On-farm biosecurity and animal care training for Ontario dairy farmers

Ontario’s dairy farmers are working with veterinarians to boost biosecurity and animal care training in their sector.

Dairy Farmers of Ontario (DFO) is in the process of rolling out the national proAction program in the province, an on-farm customer assurance program with requirements for food safety, animal care, livestock traceability, biosecurity, and environmental sustainability.

Biosecurity requirements – identifying and reducing the risk of introducing and spreading animal diseases on the farm – will become mandatory in September 2019. It was while preparing the training program for those new requirements that DFO identified some aspects of animal care where supplementary training would also be valuable.

With funding support from the Canadian Agricultural Partnership, DFO’s biosecurity training is now also addressing areas like animal welfare policies, down cattle guidelines, cull cow decision-making and antimicrobial stewardship. The organization has trained bovine veterinarians, who in turn are now delivering the program to farmers.

“Our producers have close relationships with their vets and they are encouraged to consult with their herd veterinarians as they work towards implementing the biosecurity requirements on their farms,” says Kateryna Dmytrakova, Assurance Programs Research Analyst at DFO.  

Vets are being trained through in-person and online sessions; many, according to Dmytrakova, are already certified proAction advisors. Producer training will include small group class session as well as a one-on-one on-farm component with a veterinarian.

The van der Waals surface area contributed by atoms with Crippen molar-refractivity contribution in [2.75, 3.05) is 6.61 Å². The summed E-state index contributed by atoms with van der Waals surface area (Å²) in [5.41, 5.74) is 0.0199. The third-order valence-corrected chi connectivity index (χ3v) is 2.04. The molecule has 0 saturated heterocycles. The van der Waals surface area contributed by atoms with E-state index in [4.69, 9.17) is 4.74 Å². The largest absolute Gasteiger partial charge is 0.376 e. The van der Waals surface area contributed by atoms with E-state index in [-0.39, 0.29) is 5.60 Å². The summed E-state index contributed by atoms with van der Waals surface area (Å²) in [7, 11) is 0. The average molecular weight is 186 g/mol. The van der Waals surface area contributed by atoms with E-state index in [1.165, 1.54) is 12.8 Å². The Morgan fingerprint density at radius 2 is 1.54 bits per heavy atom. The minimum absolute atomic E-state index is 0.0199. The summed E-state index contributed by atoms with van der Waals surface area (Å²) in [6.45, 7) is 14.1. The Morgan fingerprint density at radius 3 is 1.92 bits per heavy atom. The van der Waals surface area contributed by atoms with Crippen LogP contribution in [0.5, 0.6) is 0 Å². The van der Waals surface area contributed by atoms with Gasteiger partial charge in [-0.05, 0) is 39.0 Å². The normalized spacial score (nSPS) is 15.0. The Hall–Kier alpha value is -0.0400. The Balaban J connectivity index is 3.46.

DFO has used a similar training approach previously where bovine veterinarians worked directly with farmers, and producers have indicated that the on-farm training is particularly valuable. It’s costly to deliver, though, which makes the project funding a key component of the program.

“Without support from the Canadian Agricultural Partnership, we wouldn’t be able to offer this type of training to producers,” says Dmytrakova. “We could run the classroom training, but one-on-one sessions wouldn’t be possible without the funding.”

The project also includes development of the training materials, including requirements for cattle assessments and guidelines for downed cattle and cull cows.

“Farm animal welfare has become an important issue for consumers; it is important to them that animals on farms are well cared for,” says Dmytrakova. “Animal health, welfare and biosecurity are critical considerations at all stages of the dairy production chain and each significantly impacts on-farm productivity."

This project is funded in part through the Canadian Agricultural Partnership (the Partnership), a federal-provincial-territorial initiative. The Agricultural Adaptation Council assists in the delivery of the Partnership in Ontario.